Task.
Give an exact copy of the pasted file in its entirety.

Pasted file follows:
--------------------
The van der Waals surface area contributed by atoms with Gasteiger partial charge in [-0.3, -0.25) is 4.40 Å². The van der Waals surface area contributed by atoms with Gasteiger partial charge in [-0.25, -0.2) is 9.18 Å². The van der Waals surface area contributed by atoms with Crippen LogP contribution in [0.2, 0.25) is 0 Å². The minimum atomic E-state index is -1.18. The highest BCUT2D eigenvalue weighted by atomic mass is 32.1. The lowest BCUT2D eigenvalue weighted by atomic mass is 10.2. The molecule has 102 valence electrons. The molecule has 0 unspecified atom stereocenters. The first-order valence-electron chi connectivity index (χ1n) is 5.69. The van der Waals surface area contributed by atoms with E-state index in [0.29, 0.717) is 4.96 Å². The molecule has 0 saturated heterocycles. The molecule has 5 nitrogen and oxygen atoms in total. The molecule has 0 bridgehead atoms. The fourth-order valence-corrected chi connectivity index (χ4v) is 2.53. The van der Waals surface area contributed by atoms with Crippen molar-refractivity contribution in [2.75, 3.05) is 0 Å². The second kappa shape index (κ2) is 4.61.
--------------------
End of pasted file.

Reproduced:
The van der Waals surface area contributed by atoms with Gasteiger partial charge in [-0.3, -0.25) is 4.40 Å². The van der Waals surface area contributed by atoms with Gasteiger partial charge in [-0.25, -0.2) is 9.18 Å². The van der Waals surface area contributed by atoms with Crippen LogP contribution in [0.2, 0.25) is 0 Å². The minimum atomic E-state index is -1.18. The highest BCUT2D eigenvalue weighted by atomic mass is 32.1. The lowest BCUT2D eigenvalue weighted by atomic mass is 10.2. The molecule has 102 valence electrons. The molecule has 0 unspecified atom stereocenters. The first-order valence-electron chi connectivity index (χ1n) is 5.69. The van der Waals surface area contributed by atoms with E-state index in [0.29, 0.717) is 4.96 Å². The molecule has 0 saturated heterocycles. The molecule has 5 nitrogen and oxygen atoms in total. The molecule has 0 bridgehead atoms. The fourth-order valence-corrected chi connectivity index (χ4v) is 2.53. The van der Waals surface area contributed by atoms with Crippen molar-refractivity contribution in [2.75, 3.05) is 0 Å². The second kappa shape index (κ2) is 4.61.